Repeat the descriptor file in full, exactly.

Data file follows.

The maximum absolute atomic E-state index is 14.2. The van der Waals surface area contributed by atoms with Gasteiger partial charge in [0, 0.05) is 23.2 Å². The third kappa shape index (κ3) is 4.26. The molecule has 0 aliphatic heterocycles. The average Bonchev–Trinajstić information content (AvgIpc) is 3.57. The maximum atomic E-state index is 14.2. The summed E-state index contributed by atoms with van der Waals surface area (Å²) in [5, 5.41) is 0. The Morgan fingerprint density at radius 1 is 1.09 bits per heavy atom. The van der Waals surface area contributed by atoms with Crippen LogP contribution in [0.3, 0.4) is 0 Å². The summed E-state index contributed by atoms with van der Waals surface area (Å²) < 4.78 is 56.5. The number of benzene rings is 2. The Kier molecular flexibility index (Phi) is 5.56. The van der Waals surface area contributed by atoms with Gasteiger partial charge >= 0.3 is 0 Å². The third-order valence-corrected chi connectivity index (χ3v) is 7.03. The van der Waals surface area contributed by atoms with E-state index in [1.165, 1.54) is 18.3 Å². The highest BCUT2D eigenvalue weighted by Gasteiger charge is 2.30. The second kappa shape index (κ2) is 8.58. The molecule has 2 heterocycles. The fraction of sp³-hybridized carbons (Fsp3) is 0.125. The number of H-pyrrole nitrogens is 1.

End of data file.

The maximum absolute atomic E-state index is 14.2. The van der Waals surface area contributed by atoms with Gasteiger partial charge in [0, 0.05) is 23.2 Å². The third kappa shape index (κ3) is 4.26. The molecule has 0 aliphatic heterocycles. The average Bonchev–Trinajstić information content (AvgIpc) is 3.57. The maximum atomic E-state index is 14.2. The summed E-state index contributed by atoms with van der Waals surface area (Å²) in [5, 5.41) is 0. The Morgan fingerprint density at radius 1 is 1.09 bits per heavy atom. The van der Waals surface area contributed by atoms with Crippen LogP contribution in [0.3, 0.4) is 0 Å². The summed E-state index contributed by atoms with van der Waals surface area (Å²) < 4.78 is 56.5. The number of benzene rings is 2. The Kier molecular flexibility index (Phi) is 5.56. The van der Waals surface area contributed by atoms with Gasteiger partial charge >= 0.3 is 0 Å². The third-order valence-corrected chi connectivity index (χ3v) is 7.03. The van der Waals surface area contributed by atoms with E-state index in [1.165, 1.54) is 18.3 Å². The highest BCUT2D eigenvalue weighted by Gasteiger charge is 2.30. The second kappa shape index (κ2) is 8.58. The molecule has 2 heterocycles. The fraction of sp³-hybridized carbons (Fsp3) is 0.125. The number of H-pyrrole nitrogens is 1.